Golf takes us to some great places and there is nothing like playing a links course. For me it’s a true test of someone’s game and how the sport’s founding fathers perceived it should be played. For those who don’t know from where the term ‘links’ derives, it was the name given to land that linked arable land to the sea. Crops couldn’t grow on the hard sand-based soil between the dunes and so it was seen by farmers as simply wasteland and become known as ‘links’.
What it did turn out to be more than useful for was golf – and now that same wasteland is some of the most sought-after in the world. One such stretch runs along England’s southwest coastline from Somerset to Cornwall. Known as the Atlantic Links, it has some of the most historic and beautiful links golf courses in the world.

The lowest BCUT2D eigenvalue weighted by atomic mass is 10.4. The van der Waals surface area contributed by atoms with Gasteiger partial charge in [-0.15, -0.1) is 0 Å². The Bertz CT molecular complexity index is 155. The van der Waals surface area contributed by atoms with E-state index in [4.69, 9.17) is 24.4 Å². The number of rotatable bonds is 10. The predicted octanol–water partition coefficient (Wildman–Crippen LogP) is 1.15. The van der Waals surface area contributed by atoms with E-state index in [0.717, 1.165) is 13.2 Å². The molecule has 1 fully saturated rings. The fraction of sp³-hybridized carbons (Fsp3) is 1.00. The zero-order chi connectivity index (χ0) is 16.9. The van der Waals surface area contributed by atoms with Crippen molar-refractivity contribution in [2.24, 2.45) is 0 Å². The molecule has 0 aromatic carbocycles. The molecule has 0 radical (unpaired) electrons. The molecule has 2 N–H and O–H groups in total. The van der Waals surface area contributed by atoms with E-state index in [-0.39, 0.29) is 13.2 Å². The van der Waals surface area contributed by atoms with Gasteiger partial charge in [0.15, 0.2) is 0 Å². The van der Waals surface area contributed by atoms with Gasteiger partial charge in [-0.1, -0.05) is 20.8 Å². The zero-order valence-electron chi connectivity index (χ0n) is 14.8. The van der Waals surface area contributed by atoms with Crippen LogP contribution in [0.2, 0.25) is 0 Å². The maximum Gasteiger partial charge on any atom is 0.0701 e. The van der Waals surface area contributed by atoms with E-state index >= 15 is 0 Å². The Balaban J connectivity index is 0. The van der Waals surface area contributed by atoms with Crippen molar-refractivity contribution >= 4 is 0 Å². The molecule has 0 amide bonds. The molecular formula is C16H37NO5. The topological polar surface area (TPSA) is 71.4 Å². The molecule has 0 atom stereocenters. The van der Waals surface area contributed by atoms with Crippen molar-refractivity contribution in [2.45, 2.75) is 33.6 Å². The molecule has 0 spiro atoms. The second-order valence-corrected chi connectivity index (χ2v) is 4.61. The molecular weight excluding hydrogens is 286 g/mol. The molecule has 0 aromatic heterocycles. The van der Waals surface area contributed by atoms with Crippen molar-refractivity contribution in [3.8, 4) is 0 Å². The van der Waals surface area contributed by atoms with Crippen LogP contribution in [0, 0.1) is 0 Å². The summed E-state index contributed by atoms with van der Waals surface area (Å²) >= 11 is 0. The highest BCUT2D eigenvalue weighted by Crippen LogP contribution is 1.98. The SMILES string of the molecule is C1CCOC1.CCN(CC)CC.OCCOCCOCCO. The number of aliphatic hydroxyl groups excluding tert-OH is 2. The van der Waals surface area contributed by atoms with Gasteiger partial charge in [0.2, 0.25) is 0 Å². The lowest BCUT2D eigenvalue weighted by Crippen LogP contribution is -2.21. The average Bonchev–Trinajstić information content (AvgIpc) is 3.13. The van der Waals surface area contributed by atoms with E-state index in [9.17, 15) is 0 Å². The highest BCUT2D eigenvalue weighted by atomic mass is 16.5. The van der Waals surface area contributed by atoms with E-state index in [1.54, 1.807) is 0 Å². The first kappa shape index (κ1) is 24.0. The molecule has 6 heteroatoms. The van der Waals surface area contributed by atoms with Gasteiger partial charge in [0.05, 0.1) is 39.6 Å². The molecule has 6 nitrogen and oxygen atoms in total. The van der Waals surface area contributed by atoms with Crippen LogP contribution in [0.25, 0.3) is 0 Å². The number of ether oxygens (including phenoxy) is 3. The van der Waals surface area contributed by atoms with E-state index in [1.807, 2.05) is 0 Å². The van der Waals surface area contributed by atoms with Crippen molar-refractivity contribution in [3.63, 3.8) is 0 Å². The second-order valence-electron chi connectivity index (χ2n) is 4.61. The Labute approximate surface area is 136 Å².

I do understand the impulse to travel to Scotland and Ireland to play links golf because those destinations are truly a pilgrimage. But once undertaken, like the great course designers Herbert Fowler, Harry Colt, James Braid and even Old Tom Morris himself you need to expand and play some of the other great links courses – and there is no better place to start than the Atlantic Links Tour where the aforementioned visionaries produced some of their best work.